The racing toys I have lef that run alcohol are a couple of open modified snowmobiles.. One is a 800 cc Polaris and the other is a Rotax 670 cc... Both run 80% Methanol and 20% Nitro..... Since Methanol is VERY corrosive I need to flush the fuel system out with gasoline after EVERY race weekend or the inside of the motors will get eaten up... Ethanol is not as bad so keep that in mind...
Ben many thanks for your valueable 2 c here, you certianly have added value to this topic.
So from your input the first thing I see as a must do is to protect the fuel tanks and hoses within the wings as they are not accessable once wing is closed up.
You mentioned you sloshed your tanks with alcohol proof sealer. What is this product called and who supplies it.
On hoses I have similar question, what hosing are you using, aeroquip or is it that grey colored hose? I still need to do another order from zenith so possible these items can be packed in my next crate hopefully.
Ben what is your experience with leaving fuel in the tank after a flight, I am a weekend flyer and it was discussed that this could also lead to fuel quailty problems, ie water contamination??
Most, if not all of the flexible fuel lines sold in the last 10 years are alcohol compatible. There is a good chance your lines are ok..... Can you even see any of them ? They will have printing on the outside that will describe the product....
I used the Randolph 912 sloshing compound... There are other brands that are alcohol proof.. I prepped my tanks before they were installed and that made adhesion of the compound to the inner surfaces ideal..
As for leaving fuel in the tanks.... if your system is compatible with alcohol and your supplier is providing you with E-10, personally I would not be concerned with the fuel degrading in a week, or even a month... There are millions of cars and trucks all around the world which get filled up with E-10 and sit for extended periods of time....
And tens of thousands are kept at altitudes higher then most people fly their planes. Your concern is valid and good for you to be planning ahead... But,,, you need to position yourself to accept the reality that alcohol laced fuel is here to stay....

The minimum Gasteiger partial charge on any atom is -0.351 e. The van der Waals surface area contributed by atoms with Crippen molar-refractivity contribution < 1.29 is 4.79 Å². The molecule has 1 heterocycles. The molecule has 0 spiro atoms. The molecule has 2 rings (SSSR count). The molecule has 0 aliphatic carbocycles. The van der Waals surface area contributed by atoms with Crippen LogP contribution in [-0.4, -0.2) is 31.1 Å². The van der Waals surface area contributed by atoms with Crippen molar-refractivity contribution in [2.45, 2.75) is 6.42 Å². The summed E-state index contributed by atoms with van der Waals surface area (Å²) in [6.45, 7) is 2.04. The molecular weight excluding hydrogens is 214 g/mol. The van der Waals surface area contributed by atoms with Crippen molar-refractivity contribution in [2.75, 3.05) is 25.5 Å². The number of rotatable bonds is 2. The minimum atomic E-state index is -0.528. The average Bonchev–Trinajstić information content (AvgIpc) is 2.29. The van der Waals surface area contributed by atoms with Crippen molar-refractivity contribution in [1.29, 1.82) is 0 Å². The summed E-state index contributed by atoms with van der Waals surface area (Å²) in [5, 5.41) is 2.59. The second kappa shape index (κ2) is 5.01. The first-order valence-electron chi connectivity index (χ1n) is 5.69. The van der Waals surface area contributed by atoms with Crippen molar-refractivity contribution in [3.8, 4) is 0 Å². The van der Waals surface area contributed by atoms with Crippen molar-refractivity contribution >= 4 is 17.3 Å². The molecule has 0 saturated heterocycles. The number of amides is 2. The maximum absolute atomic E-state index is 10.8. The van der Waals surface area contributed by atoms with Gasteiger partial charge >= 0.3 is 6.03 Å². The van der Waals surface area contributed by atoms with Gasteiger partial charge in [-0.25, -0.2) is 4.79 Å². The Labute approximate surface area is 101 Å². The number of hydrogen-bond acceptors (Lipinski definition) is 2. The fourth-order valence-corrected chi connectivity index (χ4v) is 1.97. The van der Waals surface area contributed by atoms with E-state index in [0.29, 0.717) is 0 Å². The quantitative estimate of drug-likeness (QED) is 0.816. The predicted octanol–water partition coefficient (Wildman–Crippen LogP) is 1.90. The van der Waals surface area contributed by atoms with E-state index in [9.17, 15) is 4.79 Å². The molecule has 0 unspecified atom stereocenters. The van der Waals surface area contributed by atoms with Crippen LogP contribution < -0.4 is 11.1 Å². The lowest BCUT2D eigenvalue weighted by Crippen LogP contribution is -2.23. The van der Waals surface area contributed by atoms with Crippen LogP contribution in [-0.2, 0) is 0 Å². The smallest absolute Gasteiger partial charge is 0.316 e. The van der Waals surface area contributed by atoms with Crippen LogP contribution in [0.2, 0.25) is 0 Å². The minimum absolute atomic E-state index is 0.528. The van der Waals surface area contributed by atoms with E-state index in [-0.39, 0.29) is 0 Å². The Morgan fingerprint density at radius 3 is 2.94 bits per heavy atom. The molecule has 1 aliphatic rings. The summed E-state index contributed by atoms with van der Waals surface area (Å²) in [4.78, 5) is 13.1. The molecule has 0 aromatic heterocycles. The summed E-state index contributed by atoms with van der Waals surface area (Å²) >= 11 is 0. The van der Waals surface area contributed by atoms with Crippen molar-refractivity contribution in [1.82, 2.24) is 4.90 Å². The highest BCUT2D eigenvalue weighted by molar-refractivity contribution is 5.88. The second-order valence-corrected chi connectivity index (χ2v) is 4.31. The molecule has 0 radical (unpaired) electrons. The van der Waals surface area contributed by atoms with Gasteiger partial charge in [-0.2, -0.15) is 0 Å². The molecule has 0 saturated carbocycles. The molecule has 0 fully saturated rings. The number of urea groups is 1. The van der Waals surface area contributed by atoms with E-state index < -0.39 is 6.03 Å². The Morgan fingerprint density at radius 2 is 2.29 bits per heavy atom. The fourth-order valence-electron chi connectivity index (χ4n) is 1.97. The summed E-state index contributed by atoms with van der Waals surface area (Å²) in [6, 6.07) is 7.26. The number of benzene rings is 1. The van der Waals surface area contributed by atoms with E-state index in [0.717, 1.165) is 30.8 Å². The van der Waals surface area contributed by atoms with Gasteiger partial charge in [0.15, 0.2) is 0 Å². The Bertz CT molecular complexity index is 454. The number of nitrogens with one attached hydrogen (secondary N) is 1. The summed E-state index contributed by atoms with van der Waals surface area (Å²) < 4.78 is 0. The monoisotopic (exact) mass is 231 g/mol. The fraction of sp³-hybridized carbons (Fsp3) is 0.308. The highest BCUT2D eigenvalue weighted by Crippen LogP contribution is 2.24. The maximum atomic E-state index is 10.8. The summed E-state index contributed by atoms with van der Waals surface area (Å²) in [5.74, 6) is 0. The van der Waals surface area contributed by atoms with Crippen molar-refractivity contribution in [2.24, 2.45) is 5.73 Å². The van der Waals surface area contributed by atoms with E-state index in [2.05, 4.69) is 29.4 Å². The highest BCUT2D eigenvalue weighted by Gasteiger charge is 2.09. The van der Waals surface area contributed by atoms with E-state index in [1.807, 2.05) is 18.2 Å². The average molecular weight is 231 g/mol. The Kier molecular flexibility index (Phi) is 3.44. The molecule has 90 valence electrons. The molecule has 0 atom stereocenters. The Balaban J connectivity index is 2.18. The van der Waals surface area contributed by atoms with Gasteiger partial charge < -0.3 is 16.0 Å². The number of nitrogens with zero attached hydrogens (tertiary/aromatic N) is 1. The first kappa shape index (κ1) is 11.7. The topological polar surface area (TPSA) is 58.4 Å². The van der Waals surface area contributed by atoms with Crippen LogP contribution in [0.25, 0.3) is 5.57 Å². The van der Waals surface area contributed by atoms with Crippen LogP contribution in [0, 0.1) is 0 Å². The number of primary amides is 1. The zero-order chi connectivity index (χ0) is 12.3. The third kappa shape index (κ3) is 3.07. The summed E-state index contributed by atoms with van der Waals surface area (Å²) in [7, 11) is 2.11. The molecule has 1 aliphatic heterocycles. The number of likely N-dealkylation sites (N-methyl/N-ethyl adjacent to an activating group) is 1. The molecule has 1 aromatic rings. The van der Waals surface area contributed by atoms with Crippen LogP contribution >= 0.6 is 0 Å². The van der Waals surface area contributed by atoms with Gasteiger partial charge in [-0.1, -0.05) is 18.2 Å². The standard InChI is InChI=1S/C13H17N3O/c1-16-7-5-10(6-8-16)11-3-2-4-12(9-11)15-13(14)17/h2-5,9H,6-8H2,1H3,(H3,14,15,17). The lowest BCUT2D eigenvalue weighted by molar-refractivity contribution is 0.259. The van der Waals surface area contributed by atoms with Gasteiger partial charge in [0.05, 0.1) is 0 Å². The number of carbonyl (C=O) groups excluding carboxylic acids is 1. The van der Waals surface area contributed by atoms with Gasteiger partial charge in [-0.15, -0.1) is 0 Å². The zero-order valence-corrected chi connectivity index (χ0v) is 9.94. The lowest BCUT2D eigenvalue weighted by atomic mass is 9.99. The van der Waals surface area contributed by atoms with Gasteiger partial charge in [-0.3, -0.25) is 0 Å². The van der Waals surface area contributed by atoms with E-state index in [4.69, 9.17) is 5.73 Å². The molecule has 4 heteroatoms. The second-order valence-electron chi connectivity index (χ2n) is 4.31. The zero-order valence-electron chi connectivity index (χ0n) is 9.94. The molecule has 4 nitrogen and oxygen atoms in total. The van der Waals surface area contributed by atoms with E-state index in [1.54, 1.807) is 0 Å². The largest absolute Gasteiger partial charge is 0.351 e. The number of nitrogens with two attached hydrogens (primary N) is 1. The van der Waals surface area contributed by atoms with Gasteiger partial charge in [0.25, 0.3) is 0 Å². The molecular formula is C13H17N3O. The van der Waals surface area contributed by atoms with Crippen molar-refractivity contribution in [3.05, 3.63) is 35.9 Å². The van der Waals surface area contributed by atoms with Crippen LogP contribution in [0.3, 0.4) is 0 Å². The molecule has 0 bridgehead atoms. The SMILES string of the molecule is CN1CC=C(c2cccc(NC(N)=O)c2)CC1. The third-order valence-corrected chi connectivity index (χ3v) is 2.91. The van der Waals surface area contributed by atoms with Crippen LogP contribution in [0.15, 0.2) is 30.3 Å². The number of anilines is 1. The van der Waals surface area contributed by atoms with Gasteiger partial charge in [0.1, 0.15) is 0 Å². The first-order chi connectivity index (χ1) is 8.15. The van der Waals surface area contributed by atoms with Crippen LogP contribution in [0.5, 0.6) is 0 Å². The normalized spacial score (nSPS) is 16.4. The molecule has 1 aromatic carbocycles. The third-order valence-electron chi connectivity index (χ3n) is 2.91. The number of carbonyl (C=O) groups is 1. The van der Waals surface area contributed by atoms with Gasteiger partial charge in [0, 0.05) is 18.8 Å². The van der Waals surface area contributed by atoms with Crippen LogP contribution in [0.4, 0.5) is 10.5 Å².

Ben thanks very much I will definetly prep my tank inner surfaces and put in the protection product. I agree with your thinking and also we have to accept this fuel is here to stay in one form or another there will be blended fuels.
Looking at it from a saftey point of view its good to cross check as much as possible to avoid any hiccups later on.
I shall pass on your information to my fellow club members and they can decide whats good for themselves after reading up on E10fuels.
The thing to remember about those millions of cars that are filled with E10 fuel and then sit stagnant for weeks is that modern fuel systems are sealed, not vented to the atomosphere. Older cars and trucks (and almost all aircraft) have fuel tanks and carb bowls that are vented to the atmosphere. In the US there are many owners of antique vehicles and aircraft who have learned the hard way that ethanol laced fuels will absorb atmospheric moisture like a sponge. Ethanol is a water magnet and will pull it out of the humid air above the fuel in the tank or carb bowl. Sealed fuel systems do not have this problem, once the tiny bit of humidity (that came in while the fuel cap was off the tank during fueling) is absorbed by the fuel, there is no more water to absorb. Our vented systems keep letting more humidity into the tank or the carb bowl and the fuel keeps sucking it up. Bad things can happen.
Even an aircraft fuel system constructed of ethanol tolerant hoses, pumps and seals still has the problem of venting to the atmosphere. The hoses and other parts may not fail, but the water in the fuel can (and has) caused failures and damage. Be careful.
I plan to build my fuel system of all ethanol tolerant components. However, I hope to not run ethanol fuels much, if at all. If I do, I plan to keep the ethanol stuff in one tank and good fuel in the other. Take off and landing will be on the good stuff. Taxi in after landing will be on the good stuff, also. That way, there will be no ethanol in the carb bowl or the plumbing while the aircraft sits. If it is to sit for more than a day or three, I plan to drain the ethanol tank to prevent problems. That drained fuel I can burn in a roadgoing vehicle and put fresh stuff into the plane before the next flight. That's my plan, subject to change as more is learned.
Hi Bob somewhere in the fuel system on a car there must be venting otherwise you would end up with a vacuum in your tank.
I was thinking of controlling the quailty of air the tank vent pipe breathes by routing it thru a container filled with silica gel which absorbs moisture, not sure if its a practical solution but something to consider.